There is no dispute that the seizure of 8215 Reese Road complied with the relevant statutory requirements. Under 21 U.S.C. § 881(b),
Any property subject to civil forfeiture to the United States under this subchapter may be seized by the Attorney General upon process issued pursuant to the Supplemental Rules for Certain Admiralty and Maritime Claims . . . .
Supplemental Rule C(3) in turn, provides that
except in actions by the United States for forfeitures for federal statutory violation, the verified complaint and any supporting papers shall be reviewed by the court and, if the conditions for an action in rem appear to exist, an order so stating and authorizing a warrant for the arrest of the vessel or other property that is the subject of the action shall issue and be delivered to the clerk who shall prepare the warrant and deliver it to the marshal for service.
(emphasis added). Under Supplemental Rule C(3), then, pre-seizure review is not required for forfeitures sought pursuant to § 881(a)(7). In fact, Supplemental Rule C(3) expressly exempts the government from obtaining pre-seizure judicial review. United States v. South Side Finance, Inc., 755 F. Supp. 791, 799 (N.D. Ill. 1991) (citing United States v. 124 East North Ave., Lake Forest, Ill., 651 F. Supp. 1350, 1353 (N.D. Ill. 1987)); A Parcel of Real Property Commonly Known As: 3400-3410 West 16th Street, Chicago, Illinois, 636 F. Supp. 142, 145 (N.D. Ill. 1986)). Accordingly, there has been no violation of the statutory requirements in the case at hand.
However, a seizure whose process complies with § 881(b) and Supplemental Rule C(3) may still violate a party's due process rights. See e.g. 124 East North Ave., 651 F. Supp 1350; United States v. Certain Real Estate Property Located at 4880 S.E. Dixie Highway, 612 F. Supp. 1492 (S.D. Fla. 1985) (vacated and remanded on other grounds Certain Real Estate Property, 838 F.2d 1558 (11th Cir. 1986)). In general, due process requires that a person receive a hearing before being deprived of liberty or property. Zinermon v. Burch, U.S. , 110 S. Ct. 975, 984, 108 L. Ed. 2d 100 (1990). However, in Fuentes v. Shevin, 407 U.S. 67, 92 S. Ct. 1983, 32 L. Ed. 2d 556 (1972), the Supreme Court outlined three conditions under which a pre-seizure hearing is unnecessary to satisfy due process. The three conditions are as follows:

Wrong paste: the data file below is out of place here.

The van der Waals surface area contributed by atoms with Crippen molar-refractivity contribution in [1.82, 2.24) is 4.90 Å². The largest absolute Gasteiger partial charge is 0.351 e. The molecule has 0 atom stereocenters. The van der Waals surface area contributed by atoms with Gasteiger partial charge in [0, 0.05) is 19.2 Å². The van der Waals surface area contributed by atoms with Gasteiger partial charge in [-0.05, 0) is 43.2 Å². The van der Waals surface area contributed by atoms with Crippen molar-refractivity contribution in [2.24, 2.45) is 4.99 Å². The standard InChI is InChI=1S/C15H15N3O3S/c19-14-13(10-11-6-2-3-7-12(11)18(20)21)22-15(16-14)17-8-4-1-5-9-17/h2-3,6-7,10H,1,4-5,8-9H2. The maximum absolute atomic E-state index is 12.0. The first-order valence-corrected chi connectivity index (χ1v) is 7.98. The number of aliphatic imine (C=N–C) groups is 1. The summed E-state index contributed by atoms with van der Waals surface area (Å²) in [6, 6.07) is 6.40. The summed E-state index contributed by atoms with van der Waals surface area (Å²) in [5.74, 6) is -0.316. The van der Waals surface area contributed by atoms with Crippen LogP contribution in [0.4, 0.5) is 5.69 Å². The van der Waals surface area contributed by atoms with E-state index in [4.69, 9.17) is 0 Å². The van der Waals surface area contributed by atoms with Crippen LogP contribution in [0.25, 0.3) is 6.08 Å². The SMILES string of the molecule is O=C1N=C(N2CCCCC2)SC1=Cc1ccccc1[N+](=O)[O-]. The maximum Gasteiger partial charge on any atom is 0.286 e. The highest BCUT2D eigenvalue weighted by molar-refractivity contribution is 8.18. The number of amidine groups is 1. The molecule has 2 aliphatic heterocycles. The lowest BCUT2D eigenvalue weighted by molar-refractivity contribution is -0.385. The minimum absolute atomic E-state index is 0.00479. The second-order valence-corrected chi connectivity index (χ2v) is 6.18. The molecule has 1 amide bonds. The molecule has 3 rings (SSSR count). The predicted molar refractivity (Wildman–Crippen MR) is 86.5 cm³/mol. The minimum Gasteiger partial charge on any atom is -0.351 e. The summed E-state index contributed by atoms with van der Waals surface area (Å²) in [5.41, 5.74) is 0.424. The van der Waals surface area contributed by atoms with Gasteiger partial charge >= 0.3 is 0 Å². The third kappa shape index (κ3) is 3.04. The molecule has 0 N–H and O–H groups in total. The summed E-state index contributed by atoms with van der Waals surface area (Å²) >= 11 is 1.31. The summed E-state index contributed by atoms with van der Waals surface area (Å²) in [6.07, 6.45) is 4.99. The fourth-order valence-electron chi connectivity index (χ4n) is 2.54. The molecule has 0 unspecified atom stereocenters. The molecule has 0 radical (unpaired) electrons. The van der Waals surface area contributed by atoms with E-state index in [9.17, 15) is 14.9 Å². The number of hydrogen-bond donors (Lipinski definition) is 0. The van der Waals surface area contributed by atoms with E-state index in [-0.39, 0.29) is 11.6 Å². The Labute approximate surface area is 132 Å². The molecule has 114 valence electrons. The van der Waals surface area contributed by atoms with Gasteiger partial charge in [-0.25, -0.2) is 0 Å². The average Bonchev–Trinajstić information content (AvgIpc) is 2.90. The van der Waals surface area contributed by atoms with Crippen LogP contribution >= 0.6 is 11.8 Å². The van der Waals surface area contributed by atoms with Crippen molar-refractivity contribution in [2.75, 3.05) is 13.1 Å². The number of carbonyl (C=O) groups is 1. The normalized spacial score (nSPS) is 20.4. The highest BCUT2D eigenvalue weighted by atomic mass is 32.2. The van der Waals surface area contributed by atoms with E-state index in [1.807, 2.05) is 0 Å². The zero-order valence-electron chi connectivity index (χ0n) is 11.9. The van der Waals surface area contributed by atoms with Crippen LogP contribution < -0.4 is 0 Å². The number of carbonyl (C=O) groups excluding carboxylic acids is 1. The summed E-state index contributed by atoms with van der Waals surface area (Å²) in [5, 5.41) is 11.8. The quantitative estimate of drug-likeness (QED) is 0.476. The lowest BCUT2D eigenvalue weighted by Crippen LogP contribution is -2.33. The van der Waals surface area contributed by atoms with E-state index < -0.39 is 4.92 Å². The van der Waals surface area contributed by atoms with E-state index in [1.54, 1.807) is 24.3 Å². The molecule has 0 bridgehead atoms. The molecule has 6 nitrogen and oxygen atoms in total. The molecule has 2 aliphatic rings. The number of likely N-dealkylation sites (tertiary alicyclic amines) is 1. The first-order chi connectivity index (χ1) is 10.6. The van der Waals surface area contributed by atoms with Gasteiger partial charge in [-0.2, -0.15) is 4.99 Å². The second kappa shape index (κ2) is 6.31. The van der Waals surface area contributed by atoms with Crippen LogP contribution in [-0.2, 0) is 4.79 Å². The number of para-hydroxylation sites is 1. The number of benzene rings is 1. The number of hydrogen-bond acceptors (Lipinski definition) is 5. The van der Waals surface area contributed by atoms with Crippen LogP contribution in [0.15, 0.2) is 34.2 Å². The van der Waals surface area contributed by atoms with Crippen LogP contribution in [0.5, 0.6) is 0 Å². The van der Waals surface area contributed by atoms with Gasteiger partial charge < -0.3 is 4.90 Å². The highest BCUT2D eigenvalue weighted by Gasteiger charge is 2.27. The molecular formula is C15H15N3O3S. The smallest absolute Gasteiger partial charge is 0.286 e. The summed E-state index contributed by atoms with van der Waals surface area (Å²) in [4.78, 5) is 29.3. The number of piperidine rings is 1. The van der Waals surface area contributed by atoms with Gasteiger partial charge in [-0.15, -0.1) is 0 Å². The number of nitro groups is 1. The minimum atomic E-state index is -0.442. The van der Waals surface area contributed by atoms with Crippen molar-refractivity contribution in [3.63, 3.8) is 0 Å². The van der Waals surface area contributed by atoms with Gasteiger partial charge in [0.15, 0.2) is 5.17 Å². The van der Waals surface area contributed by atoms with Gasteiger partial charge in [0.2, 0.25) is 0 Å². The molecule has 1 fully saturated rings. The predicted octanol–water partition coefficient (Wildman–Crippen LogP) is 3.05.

First, . . . the seizure [must be] directly necessary to secure an important governmental or general public interest. Second, there [must be] a special need for very prompt action. Third, the State [must keep] strict control over its monopoly of legitimate force; the person initiating the seizure [must be] a government official responsible for determining, under the standards of a narrowly drawn statute, that it was necessary and justified in the particular instance.
Id. at 91.
In light of Fuentes, several lower courts have held that where the three conditions are not met, even compliance with § 881(b) and Supplemental Rule C(3) may not save a seizure from violating due process. See e.g. Certain Real Estate Property, 612 F. Supp. 1492; 124 East North Ave., 651 F. Supp. at 1356 (court ruled that process comporting with § 881(b) and Supplemental Rule C(3) nonetheless violated due process where Fuentes' conditions were not met). Despite the government's compliance with § 881(b) and Supplemental Rule C(3), then, we face the question of whether, under the facts of this case, the Claimants' due process rights were violated.
In analyzing whether the combination of circumstances and process provided in a given case satisfy due process, courts faced with challenges to the seizure of business property have generally found that an ex parte hearing, on its own, satisfies due process. See e.g. South Side Finance, 755 F. Supp. at 799-800; A Parcel of Real Property, 636 F. Supp. 142; United States v. Single Family Residence & Real Property, 803 F.2d 625 (11th Cir. 1986).